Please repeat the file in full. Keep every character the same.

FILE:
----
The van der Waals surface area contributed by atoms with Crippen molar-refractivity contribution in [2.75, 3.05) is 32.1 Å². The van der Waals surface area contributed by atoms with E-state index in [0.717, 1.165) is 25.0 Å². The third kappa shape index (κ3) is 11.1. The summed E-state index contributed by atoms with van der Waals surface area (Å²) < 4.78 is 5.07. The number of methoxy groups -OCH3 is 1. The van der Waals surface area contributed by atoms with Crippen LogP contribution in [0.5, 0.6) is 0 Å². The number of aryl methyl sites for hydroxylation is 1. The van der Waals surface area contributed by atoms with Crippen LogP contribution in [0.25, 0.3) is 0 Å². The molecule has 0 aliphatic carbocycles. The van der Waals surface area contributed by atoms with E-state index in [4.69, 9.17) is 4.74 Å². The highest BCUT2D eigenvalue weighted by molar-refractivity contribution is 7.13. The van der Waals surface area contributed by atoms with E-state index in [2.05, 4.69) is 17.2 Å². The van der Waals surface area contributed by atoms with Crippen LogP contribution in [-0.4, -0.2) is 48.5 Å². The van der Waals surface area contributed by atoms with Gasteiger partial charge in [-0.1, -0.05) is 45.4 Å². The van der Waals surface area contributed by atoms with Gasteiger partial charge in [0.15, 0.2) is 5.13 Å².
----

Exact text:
The van der Waals surface area contributed by atoms with Crippen molar-refractivity contribution in [2.75, 3.05) is 32.1 Å². The van der Waals surface area contributed by atoms with E-state index in [0.717, 1.165) is 25.0 Å². The third kappa shape index (κ3) is 11.1. The summed E-state index contributed by atoms with van der Waals surface area (Å²) < 4.78 is 5.07. The number of methoxy groups -OCH3 is 1. The van der Waals surface area contributed by atoms with Crippen LogP contribution in [0.5, 0.6) is 0 Å². The number of aryl methyl sites for hydroxylation is 1. The van der Waals surface area contributed by atoms with Crippen LogP contribution in [0.25, 0.3) is 0 Å². The molecule has 0 aliphatic carbocycles. The van der Waals surface area contributed by atoms with E-state index in [4.69, 9.17) is 4.74 Å². The highest BCUT2D eigenvalue weighted by molar-refractivity contribution is 7.13. The van der Waals surface area contributed by atoms with E-state index in [2.05, 4.69) is 17.2 Å². The van der Waals surface area contributed by atoms with Crippen LogP contribution in [-0.4, -0.2) is 48.5 Å². The van der Waals surface area contributed by atoms with Gasteiger partial charge in [-0.1, -0.05) is 45.4 Å². The van der Waals surface area contributed by atoms with Gasteiger partial charge in [0.15, 0.2) is 5.13 Å².